Stock futures opened higher Monday evening following a record-setting day on Wall Street.
Contracts on the Dow, S&P 500 and Nasdaq ticked above the flat line, adding modestly to the record closing levels each index reached by market close on Monday.
The rise came after President Donald Trump signed into law Congress’s $900 billion virus relief bill, despite suggesting he might block the package last week. After Trump signed off on the package, Goldman Sachs economists upgraded their forecast for first-quarter gross domestic product growth to 5% from 3% annualized, citing the boost to consumer spending the $900 billion stimulus package would confer.
Some equity strategists, however, had already priced in the outcome of more fiscal stimulus.
“This stimulus package – even though Trump had a little bit of posturing there – we expected this to go through. The news of it going through is not new news to anybody who was looking at the equity markets on a long-term basis,” Brian Walsh, Jr., Walsh & Nicholson Financial Group senior financial advisor, told Yahoo Finance. “The $600 stimulus, though, is weak from an individual standpoint. What that’s actually going to do for people in need is yet to be seen. But the package itself is robust, and it is helping small businesses. We’ll see how it fares.”
Late Tuesday, the House of Representatives voted to pass a bill increasing the stimulus checks to $2,000 from $600, as Trump had demanded last week. However, it remains unclear when or whether the GOP-controlled Senate would take up the bill for a vote. And many Republican members of the chamber previously opposed any payment sum greater than that already included in the $900 billion stimulus package.
Stimulus developments aside, U.S. equities are also likely benefiting from the seasonal period deemed the “Santa Claus rally,” which extends over the final five trading days of the year and into the first two sessions of the new year. Over the past 50 years, stocks have ended this period higher 77.9% of the time, and with an average gain of 1.33% for one of the best seven-day periods of the year, according to LPL Financial.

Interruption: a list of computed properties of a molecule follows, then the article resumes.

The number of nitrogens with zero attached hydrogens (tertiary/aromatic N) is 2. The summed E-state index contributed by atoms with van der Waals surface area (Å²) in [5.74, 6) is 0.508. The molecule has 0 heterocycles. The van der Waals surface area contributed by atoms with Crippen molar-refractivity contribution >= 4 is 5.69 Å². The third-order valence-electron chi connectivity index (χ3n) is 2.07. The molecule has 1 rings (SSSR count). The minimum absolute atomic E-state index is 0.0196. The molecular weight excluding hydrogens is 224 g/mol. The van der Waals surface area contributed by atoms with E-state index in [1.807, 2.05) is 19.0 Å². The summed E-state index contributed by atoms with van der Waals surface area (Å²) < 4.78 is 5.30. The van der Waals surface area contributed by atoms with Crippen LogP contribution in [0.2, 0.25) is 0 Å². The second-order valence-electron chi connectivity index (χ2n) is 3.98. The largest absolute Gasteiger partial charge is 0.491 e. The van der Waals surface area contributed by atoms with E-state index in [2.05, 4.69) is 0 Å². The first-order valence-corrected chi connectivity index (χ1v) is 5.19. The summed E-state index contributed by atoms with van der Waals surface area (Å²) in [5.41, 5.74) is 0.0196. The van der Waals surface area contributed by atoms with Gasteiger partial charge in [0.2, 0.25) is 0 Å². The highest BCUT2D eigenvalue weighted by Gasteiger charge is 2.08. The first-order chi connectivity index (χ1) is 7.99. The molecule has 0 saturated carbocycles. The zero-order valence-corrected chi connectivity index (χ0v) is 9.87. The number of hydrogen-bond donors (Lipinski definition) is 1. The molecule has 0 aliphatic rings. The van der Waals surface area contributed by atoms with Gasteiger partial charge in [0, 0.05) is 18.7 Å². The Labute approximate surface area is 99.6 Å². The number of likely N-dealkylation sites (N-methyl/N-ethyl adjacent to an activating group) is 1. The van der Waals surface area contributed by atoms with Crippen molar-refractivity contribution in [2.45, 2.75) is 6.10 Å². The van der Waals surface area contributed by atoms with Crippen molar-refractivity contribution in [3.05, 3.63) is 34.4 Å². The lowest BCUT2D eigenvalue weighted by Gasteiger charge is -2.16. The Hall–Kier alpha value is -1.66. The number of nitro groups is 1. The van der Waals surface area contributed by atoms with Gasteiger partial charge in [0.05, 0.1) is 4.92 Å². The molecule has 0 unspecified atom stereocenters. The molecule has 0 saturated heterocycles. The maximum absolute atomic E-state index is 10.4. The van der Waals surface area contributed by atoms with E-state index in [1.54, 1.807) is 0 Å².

The three major indices are also set to post strong returns this year, after rallying strongly off of their lows in March and flipping from bear to bull market with record velocity. As of Monday’s close, the S&P 500 was heading toward a 15.6% rise in 2020, the Dow for a 6.5% advance, and the Nasdaq for a staggering 44% jump as Big Tech and software stocks outperformed for much of the year.
As more businesses reopen and a semblance of pre-pandemic life returns in 2021, some strategists are looking for more of a rotation into the “reopening” and “epicenter” stocks hardest hit earlier this year, as these companies begin to recover.
“We think the rotation trade is still in play and so when we look back and take stock of 2020, as we come to the end of the year energy and financials are really still the laggards. So we think there’s some room for them to catch up, particularly as we get to reopening,” Rob Haworth, U.S. Bank Wealth Management senior investment strategist, told Yahoo Finance. “In the long term, innovation and growth still remain really important, which is why we say for a secular trade, for the long-term, still look on dips to pick up technology, health-care, e-commerce sorts of names, but in the short-term as we get to reopening there’s certainly some room for earnings and revenue to catch up for these companies that have been so hard-hit in 2020.”
6:02 p.m. ET Monday: Stock futures tick higher as overnight session begins
Here were the main moves in markets as the overnight session kicked off Monday evening:
S&P 500 futures (ES=F): 3,730.75, up 3.25 points or 0.09%
Dow futures (YM=F): 30,317.00, up 12 points or 0.04%
Nasdaq futures (NQ=F): 12,844.5, up 11.75 points or 0.09%
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